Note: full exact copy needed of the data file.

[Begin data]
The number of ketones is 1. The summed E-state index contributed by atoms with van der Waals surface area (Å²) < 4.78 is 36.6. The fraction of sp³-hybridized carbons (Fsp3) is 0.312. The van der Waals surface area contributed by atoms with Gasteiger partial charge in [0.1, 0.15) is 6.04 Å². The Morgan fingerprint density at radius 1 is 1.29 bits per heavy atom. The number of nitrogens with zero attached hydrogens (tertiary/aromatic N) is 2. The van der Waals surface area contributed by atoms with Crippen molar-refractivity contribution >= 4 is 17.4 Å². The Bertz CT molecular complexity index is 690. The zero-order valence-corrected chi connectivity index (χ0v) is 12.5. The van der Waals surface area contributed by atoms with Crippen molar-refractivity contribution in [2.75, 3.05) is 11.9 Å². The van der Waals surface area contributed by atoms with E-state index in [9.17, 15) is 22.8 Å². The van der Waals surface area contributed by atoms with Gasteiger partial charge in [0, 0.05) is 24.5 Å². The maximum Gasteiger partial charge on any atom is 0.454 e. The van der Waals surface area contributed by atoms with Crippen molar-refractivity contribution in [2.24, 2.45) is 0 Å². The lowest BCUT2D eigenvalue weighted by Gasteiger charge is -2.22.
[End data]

The number of ketones is 1. The summed E-state index contributed by atoms with van der Waals surface area (Å²) < 4.78 is 36.6. The fraction of sp³-hybridized carbons (Fsp3) is 0.312. The van der Waals surface area contributed by atoms with Gasteiger partial charge in [0.1, 0.15) is 6.04 Å². The Morgan fingerprint density at radius 1 is 1.29 bits per heavy atom. The number of nitrogens with zero attached hydrogens (tertiary/aromatic N) is 2. The van der Waals surface area contributed by atoms with Crippen molar-refractivity contribution >= 4 is 17.4 Å². The Bertz CT molecular complexity index is 690. The zero-order valence-corrected chi connectivity index (χ0v) is 12.5. The van der Waals surface area contributed by atoms with Crippen molar-refractivity contribution in [2.75, 3.05) is 11.9 Å². The van der Waals surface area contributed by atoms with E-state index in [9.17, 15) is 22.8 Å². The van der Waals surface area contributed by atoms with Gasteiger partial charge in [0, 0.05) is 24.5 Å². The maximum Gasteiger partial charge on any atom is 0.454 e. The van der Waals surface area contributed by atoms with Crippen molar-refractivity contribution in [2.24, 2.45) is 0 Å². The lowest BCUT2D eigenvalue weighted by Gasteiger charge is -2.22.